Since 2007, Kangaba, in partnership with Campement, has invested in creating a 20 hectare wooded park on the edge of Bamoka. Inside the park, there are many different ecological projects: Gueni tree planting, an organic vegetable garden, beekeeping, waste sorting and recycling.
The impact of our efforts is evident in the rising number of Bamako residents that come to the park and the educational visits that we organise for schools.
The park boundaries were set in 2007 in agreement with the head of the village. He inaugurated the park by planting the first tree, a Gueni plane tree from our tree nursery. Since 2008 we have planted more than 2000 trees that have been prepared in our nursery. You can see from the Google Earth image taken in 2016 that the colour green is coming back within the park.
It is with thousands of little things that we change the world.
· Planting 1000 Gueni trees: this is a very long-term investment which can serve as an example: we will be able to work with wood from our plantation in 20 to 30 years.
· The drip watering system has been very economical in terms of water and very effective during the first few years.
· Organic vegetable garden: a step towards real food sovereignty. It has taken three years for us to see results and be able to balance the books. We have shown that it is possible for a single grower to live from his work if he takes the time to enrich the soil. Because in Bamako there is demand for organic, and that demand is growing quickly.
· Waste sorting and recycling: there is no official rubbish collection or tip in Bamako. Everyone gives their waste to private collectors who dispose of it where they can (often just around the corner). Sorting waste into glass, metal, hard plastic and flexible plastic is made profitable by recycling or resale. We can earn money by sorting our waste! The challenge is to convince our neighbours to do the same….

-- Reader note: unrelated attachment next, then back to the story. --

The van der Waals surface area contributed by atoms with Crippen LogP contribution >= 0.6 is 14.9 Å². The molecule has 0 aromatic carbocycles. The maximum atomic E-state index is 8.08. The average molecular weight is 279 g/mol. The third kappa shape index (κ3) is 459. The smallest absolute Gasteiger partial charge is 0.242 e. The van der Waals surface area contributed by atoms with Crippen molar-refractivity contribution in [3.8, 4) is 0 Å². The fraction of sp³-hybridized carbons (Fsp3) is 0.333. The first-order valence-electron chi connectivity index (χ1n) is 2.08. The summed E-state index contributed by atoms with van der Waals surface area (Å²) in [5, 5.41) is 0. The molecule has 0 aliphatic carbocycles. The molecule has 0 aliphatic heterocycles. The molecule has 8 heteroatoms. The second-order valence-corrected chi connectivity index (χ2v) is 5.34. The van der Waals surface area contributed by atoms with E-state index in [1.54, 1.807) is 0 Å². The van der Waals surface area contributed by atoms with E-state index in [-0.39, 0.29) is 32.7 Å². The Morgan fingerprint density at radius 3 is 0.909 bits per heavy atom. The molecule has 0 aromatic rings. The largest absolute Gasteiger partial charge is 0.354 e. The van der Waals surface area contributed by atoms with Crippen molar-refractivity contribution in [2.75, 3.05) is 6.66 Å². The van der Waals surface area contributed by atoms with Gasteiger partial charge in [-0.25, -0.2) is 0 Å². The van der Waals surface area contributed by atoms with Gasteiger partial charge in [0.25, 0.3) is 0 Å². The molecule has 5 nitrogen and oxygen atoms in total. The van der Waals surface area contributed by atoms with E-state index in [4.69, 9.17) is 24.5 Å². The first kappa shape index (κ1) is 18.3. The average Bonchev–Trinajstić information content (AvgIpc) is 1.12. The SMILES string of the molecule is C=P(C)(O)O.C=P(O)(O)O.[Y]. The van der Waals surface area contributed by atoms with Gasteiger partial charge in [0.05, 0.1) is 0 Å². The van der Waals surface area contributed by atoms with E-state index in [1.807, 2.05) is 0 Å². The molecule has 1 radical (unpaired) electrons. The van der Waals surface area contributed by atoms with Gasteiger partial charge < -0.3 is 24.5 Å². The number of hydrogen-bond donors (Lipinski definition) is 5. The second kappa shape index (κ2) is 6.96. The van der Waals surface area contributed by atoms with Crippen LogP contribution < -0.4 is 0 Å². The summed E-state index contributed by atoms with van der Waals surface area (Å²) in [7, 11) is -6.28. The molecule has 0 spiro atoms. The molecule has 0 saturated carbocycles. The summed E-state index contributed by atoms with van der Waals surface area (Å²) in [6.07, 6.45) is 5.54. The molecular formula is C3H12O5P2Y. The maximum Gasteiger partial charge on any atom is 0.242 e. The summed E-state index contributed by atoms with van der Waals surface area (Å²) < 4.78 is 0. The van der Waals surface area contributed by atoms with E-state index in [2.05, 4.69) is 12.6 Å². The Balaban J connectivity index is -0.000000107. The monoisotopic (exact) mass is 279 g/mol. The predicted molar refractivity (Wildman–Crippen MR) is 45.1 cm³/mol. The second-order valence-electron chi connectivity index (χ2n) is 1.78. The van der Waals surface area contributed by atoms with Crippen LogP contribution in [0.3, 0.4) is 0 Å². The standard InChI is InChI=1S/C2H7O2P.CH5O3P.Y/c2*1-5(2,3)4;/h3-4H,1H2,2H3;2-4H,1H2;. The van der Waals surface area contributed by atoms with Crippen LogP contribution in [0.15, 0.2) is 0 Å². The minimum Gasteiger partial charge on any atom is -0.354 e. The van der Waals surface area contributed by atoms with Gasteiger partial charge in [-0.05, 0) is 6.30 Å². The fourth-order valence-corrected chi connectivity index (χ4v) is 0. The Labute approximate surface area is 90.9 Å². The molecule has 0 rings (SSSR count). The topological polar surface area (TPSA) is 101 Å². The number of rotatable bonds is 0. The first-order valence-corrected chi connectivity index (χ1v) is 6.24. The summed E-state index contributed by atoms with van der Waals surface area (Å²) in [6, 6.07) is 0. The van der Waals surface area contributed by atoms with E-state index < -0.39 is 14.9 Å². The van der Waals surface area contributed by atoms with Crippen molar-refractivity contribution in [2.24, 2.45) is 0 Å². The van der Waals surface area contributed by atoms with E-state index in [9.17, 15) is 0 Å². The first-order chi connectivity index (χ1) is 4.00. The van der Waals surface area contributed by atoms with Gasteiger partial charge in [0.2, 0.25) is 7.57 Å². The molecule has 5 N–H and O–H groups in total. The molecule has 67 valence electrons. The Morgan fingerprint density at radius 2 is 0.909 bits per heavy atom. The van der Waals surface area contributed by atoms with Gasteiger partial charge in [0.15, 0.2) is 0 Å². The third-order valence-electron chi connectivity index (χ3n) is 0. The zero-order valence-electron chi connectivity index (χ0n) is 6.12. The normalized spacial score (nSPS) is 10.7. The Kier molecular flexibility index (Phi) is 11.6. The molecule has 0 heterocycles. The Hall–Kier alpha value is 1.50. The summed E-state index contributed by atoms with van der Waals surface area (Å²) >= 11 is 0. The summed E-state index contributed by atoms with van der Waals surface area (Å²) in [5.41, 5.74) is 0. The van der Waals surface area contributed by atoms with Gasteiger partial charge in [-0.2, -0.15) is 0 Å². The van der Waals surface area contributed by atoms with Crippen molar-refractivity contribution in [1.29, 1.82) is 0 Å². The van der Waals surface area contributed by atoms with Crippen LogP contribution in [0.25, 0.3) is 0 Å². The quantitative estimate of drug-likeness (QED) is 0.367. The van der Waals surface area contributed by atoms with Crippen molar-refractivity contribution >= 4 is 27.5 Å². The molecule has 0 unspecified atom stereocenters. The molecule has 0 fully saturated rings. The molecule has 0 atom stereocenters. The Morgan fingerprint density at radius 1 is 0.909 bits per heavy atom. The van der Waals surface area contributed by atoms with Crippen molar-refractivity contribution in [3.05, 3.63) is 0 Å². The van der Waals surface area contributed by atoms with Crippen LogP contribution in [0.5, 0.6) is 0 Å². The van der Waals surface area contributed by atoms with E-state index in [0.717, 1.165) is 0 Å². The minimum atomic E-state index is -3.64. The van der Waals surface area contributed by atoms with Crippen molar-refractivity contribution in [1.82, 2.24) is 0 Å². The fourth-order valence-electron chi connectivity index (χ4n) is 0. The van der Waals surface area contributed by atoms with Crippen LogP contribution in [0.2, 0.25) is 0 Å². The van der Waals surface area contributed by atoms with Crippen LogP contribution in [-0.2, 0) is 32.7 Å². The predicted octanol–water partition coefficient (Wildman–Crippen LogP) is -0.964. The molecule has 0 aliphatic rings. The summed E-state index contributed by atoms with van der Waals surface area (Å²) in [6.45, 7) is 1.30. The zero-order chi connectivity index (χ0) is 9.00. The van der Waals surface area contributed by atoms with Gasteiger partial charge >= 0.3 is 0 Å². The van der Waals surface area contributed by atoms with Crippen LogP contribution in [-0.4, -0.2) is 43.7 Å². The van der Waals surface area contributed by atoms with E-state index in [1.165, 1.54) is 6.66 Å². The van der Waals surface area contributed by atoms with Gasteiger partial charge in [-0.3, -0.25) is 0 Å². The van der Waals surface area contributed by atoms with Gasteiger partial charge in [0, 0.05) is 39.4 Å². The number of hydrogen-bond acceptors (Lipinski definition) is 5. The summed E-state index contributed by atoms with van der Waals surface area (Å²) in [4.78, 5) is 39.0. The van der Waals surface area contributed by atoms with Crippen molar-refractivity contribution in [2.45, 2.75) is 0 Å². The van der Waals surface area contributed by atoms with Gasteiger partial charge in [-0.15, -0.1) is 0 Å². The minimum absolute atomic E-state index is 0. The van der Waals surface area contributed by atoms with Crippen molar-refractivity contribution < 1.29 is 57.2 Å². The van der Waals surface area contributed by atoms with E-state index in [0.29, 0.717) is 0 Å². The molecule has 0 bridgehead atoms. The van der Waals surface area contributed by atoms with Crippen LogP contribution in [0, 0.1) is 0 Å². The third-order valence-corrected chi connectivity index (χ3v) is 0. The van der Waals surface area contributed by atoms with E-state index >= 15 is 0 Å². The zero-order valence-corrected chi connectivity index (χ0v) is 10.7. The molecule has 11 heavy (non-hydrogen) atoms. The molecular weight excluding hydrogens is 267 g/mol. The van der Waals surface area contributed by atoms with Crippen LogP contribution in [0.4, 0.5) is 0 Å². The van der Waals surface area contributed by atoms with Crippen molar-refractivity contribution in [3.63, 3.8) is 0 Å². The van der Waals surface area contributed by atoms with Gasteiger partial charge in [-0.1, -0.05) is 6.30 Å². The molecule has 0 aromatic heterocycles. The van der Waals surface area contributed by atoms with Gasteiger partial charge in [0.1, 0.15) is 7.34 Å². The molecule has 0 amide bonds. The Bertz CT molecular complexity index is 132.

If you are planning for a year, sow rice; if you are planning for a decade, plant a tree; if you are planning for 100 years, educate man. (Chinese proverb)
Indeed, undertaking ecological projects is good, but sharing them with your neighbours and having them adopted by your neighbours is even better.
We organise free visits for Bamako schools to show them our work. We work with the school in the neighbouring village undertaking reforestation days (Photo 1 shows the planting of a Cailcedrat tree in the school playground). No better way of encouraging future nature lovers than planting a tree with your own hands and passing by it every morning!
Families from Bamako come to visit the park and its vegetable gardens, to look at the explanatory signs, to learn from our team about the problems we encounter and the solutions we find.